Talabani's invitation marks a breakthrough in a four-month deadlock that had prevented a government from being formed since national elections were held, in December.
The stumbling block was removed when, on Apríl 20, acting Prime Minister Ibrahim al-Ja'fari withdrew his candidacy for a new term, following strong and sustained opposition from Sunni Arab and Kurdish minorities.
The predominantly Shi'ite United Iraqi Alliance, the largest bloc in the parliament, nominated al-Maliki as its candidate after al-Ja'fari’s withdrawal.
Though al-Maliki is described as an ally of al-Ja'fari, Sunni Arab and Kurdish politicians have reportedly indicated they are likely to accept him.
The Iraqi parliament, which met on Apríl 21 for only the second time since the elections, is expected to debate who should serve as its speaker and who to appoint to the three-man presidential council before discussing al-Maliki's position.
Members of parliament had earlier elected Talabani, a Kurd, to a second term in office.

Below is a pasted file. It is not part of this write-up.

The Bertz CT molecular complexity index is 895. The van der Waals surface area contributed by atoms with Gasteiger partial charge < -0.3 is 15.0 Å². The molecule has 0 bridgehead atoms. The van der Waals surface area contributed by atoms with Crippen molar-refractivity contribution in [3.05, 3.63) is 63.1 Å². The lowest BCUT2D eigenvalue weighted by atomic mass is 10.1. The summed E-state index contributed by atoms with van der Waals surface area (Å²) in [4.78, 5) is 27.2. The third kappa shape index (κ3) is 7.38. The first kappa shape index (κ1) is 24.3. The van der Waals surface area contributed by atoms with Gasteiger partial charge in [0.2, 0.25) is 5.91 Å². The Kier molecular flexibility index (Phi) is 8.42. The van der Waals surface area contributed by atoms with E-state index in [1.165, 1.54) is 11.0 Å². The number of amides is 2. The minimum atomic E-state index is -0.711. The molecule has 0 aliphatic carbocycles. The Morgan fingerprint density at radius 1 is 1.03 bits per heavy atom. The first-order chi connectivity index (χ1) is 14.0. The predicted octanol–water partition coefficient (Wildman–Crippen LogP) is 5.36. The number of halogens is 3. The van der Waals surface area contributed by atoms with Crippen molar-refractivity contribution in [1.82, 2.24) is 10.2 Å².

(compiled from agency reports)
Deputies Speak Out Against Al-Ja'fari Bid
LOOKING FOR A NEW FACE: Two Iraqi parliament deputies on April 2 told RFE/RL's Radio Free Iraq (RFI) that they do not support the nomination of Prime Minister Ibrahim al-Ja'fari to retain his post. Disagreement over the nomination, among other things, has prevented Iraq from forming a government in the wake of legislative elections in December 2005.
"Our Kurdish friends and our friends in the Iraqi Accordance Front have insisted in new messages they sent three days ago on a refusal to deal with the nominee of the United Iraqi Alliance [al-Ja'fari]," said QASIM DAWUD, a parliamentary deputy and a member of the independent bloc within the United Iraqi Alliance. "But I must clearly say that I represent a very broad stream within the alliance that supports a policy [of choosing a nominee other than al-Ja'fari]...." (more)